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Coronavirus: 6-point plan for survival

It's affecting everybody and damaging business but good communications and a caring attitude can help get your business through the crisis.

Richard Reed

The property industry could be hard hit by the Coronavirus pandemic – but there are things that agents can do to help themselves and help clients.

That is the message from Jerry Lyons, managing director of Property PR Expert, who says it doesn’t have to be all doom and gloom.

To help people cope with the impact of the Coronavirus he has come up with a six-point plan which he says was first put together in 2009 to deal with the Swine Flu outbreak.

He says the 6C system can be summarised as ‘communicate calmly, clearly, consistently and compassionately with your community’.


“There are opportunities out there,” he said. “Not just to win business, but to change perceptions of our industry. And remember in bad times you can still do good things.”

The 6C system

  • Communicate: Don’t hide away and hope it goes away. Communicate (call, email, What’s App, Facebook, LinkedIn, etc.) with anyone involved in your business. This means clients, prospects, suppliers, contractors and the communities you serve. Let them know what you are doing. Have a front-foot mindset like Tyson, not a ‘shrink into your shell’ turtle. Focus on what you can do, not on what you can’t.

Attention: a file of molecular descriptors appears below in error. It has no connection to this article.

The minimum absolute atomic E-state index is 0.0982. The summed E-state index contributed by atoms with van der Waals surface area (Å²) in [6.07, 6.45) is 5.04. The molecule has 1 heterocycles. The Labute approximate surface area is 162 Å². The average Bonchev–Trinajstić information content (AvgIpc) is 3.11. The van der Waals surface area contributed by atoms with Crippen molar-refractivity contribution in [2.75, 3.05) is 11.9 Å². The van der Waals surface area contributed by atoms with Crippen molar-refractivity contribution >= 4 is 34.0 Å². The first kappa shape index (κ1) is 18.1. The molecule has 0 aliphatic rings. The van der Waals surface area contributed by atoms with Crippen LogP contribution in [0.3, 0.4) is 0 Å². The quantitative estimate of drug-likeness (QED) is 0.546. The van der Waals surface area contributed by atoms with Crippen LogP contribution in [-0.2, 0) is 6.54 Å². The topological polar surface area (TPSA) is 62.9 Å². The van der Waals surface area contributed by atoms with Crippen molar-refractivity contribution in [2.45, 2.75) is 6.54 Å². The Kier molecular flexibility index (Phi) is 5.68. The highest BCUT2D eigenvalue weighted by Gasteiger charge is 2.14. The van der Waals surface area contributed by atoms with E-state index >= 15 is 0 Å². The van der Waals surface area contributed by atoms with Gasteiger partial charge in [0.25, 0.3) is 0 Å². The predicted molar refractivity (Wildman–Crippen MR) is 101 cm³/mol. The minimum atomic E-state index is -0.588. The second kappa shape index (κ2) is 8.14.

• Calmly: Good leaders don’t panic, and if you get your communication and content plan working well, your agency will be taking responsibility and leading the way. Stick to the facts, be honest and remember this will eventually pass.
  • Clearly: There’s a reason why this plan is on one page and summarised in a single sentence. People can’t take on board large amounts of information, especially in anxious times. Keep your messaging simple and clear, eg “We’re open for business. Here is our six-point Coronavirus protocol. We’re here to help no matter what.”
  • Consistently: This is a fast-changing situation. Be ready to communicate at least daily for the foreseeable future. Also, only use recognised sources – the NHS, BBC News, reputable newspapers and magazines – Not Frank from Facebook or Tina on Twitter.
  • Compassionately: People are worried about themselves, their children, their parents, their jobs. Think carefully before sending out communications. How does the tone sound? Are you being too salesy? These are highly sensitive times, and your agency’s tone needs to reflect this.
  • Community: We are all in this together, and your content and communications need to reflect this. Be as community-focused as possible. No-one will remember your market share during this time, BUT they will remember your agency showed genuine, compassionate community care – such as encouraging people to use local independent shops.
March 17, 2020

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